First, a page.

may not be cited except as provided by
Minn. Stat. § 480A.08, subd. 3 (1996).
STATE OF MINNESOTA
IN COURT OF APPEALS
Toni Marie Dibb, petitioner,
Commissioner of Public Safety,
Filed July 29, 1997
Stearns County District Court
File No. C6964296
Hubert H. Humphrey, III, Attorney General, Joel Watne, Peter R. Marker, Assistant Attorneys General, 525 Park Street, Suite 200, St. Paul, MN 55013 (for respondent)
Considered and decided by Lansing, Presiding Judge, Short, Judge, and Foley, Judge.[*]
A trial court sustained the revocation of Toni Marie Dibb's driving privileges under Minn. Stat. § 169.123. On appeal, Dibb argues the arresting police officer failed to vindicate her limited right to counsel. We affirm.
D E C I S I O N
Whether a driver's right to counsel has been vindicated is a mixed question of law and fact. See Parsons v. Commissioner of Pub. Safety, 488 N.W.2d 500, 501 (Minn. App. 1992) (concluding question whether driver was allowed reasonable time to consult with attorney is issue of both law and fact). Establish merit of historical events presents a question of fact. Id.; see Minn. R. Civ. P. 52.01 (providing trial court's findings of fact must not be set aside unless clearly erroneous, giving due regard to court's opportunity to judge witness credibility). Once the facts are established, their significance becomes a question of law for de novo review. See Gergen v. Commissioner of Pub. Safety, 548 N.W.2d 307, 309 (Minn. App. 1996) (concluding issue whether driver's right to counsel was vindicated is question of law when facts are undisputed), review denied (Minn. Aug. 6, 1996).
Pursuant to Minn. Const. art. I, § 6, an individual has a limited right, upon request, to obtain legal advice before deciding whether to submit to chemical testing, provided the consultation does not unreasonably delay administration of the test. Friedman v. Commissioner of Pub. Safety, 473 N.W.2d 828, 835 (Minn. 1991). A driver must be informed of this right, and a police officer must assist in its vindication. Id. (quoting Prideaux v. State, Dept. of Pub. Safety, 310 Minn. 405, 421, 247 N.W.2d 385, 394 (Minn. 1976)).
Dibb argues the arresting officer failed to assist in the vindication of her limited right to counsel. However, the record demonstrates: (1) the officer read the statutory implied consent advisory to Dibb in full; (2) Dibb vacillated as to whether she wished to telephone her mother; (3) when Dibb asked the officer what an attorney would "more than likely" tell her to do, he responded that an attorney would more than likely advise Dibb to take the test; (4) Dibb questioned the officer concerning the consequences of refusal, and the officer told her one consequence would be the loss of her driving privileges for one year; (5) when the officer asked Dibb to clarify whether she wished to telephone her mother or an attorney, Dibb responded in the negative; (6) Dibb mentioned she knew an attorney but did not know his home telephone number; (7) the officer asked whether Dibb wished to take the test without speaking to counsel or her mother, and Dibb answered, "I guess so"; and (8) Dibb did not request a telephone or telephone directory. Given these facts, the trial court did not clearly err in finding that Dibb was aware of her right to counsel, but did not wish to exercise it. See Butler v. Commissioner of Pub. Safety, 348 N.W.2d 827, 829 (Minn. App. 1984) (noting law requires only that officer allow and facilitate driver's right to counsel, not that officer ensure that driver receives proper counsel).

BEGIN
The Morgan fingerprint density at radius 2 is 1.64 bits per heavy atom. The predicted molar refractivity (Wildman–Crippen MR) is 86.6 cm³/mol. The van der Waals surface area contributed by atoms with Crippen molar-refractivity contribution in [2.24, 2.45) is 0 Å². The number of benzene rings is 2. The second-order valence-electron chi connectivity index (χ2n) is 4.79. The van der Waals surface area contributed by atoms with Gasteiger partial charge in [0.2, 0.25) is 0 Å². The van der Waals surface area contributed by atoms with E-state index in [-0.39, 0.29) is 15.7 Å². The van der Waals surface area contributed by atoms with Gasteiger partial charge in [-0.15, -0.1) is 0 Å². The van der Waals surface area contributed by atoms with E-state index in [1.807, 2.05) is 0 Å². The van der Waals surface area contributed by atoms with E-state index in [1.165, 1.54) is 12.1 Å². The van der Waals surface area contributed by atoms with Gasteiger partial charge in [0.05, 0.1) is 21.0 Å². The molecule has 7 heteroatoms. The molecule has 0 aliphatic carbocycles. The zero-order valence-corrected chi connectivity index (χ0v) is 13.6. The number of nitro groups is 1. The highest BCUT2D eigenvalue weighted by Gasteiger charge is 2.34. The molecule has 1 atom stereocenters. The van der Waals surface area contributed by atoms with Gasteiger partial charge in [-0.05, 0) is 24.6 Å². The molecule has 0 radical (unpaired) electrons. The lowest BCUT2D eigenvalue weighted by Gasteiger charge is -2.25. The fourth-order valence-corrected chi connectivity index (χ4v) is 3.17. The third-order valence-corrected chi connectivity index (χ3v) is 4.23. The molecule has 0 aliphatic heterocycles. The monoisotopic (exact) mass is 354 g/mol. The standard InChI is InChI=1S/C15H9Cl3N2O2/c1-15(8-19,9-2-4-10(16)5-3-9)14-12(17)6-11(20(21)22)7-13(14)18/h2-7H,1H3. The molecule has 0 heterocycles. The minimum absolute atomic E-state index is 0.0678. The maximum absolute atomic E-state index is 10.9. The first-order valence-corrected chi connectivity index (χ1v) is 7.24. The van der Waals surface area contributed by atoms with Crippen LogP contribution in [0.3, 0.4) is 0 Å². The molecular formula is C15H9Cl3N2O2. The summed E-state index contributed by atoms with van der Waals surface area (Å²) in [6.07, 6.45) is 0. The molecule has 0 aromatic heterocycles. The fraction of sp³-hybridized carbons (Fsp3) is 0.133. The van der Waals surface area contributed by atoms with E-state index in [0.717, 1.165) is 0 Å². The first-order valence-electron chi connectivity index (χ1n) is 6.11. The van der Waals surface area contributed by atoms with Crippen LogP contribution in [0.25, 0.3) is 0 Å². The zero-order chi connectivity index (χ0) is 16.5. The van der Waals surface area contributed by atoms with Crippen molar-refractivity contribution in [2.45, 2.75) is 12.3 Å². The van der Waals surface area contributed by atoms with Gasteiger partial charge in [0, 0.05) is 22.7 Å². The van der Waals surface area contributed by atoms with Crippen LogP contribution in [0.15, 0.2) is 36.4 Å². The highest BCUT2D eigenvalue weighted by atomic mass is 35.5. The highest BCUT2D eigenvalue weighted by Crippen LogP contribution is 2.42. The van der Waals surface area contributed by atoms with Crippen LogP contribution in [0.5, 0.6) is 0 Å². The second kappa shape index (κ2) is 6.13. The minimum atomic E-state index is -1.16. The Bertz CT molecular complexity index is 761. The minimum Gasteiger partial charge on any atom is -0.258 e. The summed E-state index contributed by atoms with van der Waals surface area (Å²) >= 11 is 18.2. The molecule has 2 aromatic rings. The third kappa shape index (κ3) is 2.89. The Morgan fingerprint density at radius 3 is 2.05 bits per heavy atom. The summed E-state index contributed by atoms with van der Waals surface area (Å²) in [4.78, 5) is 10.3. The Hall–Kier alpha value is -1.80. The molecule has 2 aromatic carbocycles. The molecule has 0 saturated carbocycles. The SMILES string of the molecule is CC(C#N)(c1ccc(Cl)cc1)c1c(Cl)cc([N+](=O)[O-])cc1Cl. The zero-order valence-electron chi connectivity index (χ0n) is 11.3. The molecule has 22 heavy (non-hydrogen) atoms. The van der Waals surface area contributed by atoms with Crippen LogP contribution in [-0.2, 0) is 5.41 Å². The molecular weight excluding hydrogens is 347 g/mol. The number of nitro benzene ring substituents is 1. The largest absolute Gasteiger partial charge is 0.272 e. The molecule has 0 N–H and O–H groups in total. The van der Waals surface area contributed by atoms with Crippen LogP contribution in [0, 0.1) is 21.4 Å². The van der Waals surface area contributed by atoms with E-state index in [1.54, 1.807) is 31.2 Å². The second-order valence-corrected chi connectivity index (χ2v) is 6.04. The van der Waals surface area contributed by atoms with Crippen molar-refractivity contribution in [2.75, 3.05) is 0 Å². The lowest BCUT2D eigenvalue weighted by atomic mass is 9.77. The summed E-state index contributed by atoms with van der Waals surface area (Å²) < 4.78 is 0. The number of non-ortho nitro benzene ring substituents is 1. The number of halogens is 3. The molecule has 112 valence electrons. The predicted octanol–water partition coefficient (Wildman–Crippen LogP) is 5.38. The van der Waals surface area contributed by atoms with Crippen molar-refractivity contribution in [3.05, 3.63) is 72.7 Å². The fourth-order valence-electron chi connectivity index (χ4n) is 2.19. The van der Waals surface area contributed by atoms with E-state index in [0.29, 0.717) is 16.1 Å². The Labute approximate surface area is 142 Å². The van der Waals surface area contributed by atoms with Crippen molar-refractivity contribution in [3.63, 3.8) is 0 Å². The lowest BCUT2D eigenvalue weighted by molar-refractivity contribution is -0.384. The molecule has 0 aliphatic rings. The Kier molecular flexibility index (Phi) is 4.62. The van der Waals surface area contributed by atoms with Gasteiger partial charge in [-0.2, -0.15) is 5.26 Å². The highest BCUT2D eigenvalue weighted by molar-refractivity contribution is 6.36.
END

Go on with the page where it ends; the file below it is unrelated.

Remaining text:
Dibb also argues the officer's failure to inform her fully of the consequences of failing a breath test renders the test invalid. However, police officers are under no duty to give advice regarding the implied consent law beyond that required by statute. State v. Gross, 335 N.W.2d 509, 510 (Minn. 1983); see Friedman, 473 N.W.2d at 833 (recognizing attorney, not police officer, is appropriate source of legal advice). Furthermore, the officer's statement that an attorney would probably tell Dibb to take the test, and his responses to Dibb's general questions regarding the consequences of taking or refusing the test, did not improperly influence her decision. See Nyflot v. Commissioner of Pub. Safety, 369 N.W.2d 512, 517 n.3 (Minn.) (stating an attorney cannot ethically advise a client to refuse administration of a chemical test for alcohol), appeal dismissed, 474 U.S. 1027 (1985); Eveslage v. Commissioner of Pub. Safety, 353 N.W.2d 623, 627 (Minn. App. 1984) (approving officer's responses to similar questions). Under these circumstances, we conclude the officer informed Dibb of her right to counsel and attempted to vindicate that right. Therefore, the trial court properly sustained the revocation of Dibb's driving privileges.
[ ] * Retired judge of the Minnesota Court of Appeals, serving by appointment pursuant to Minn. Const. art. VI, § 10.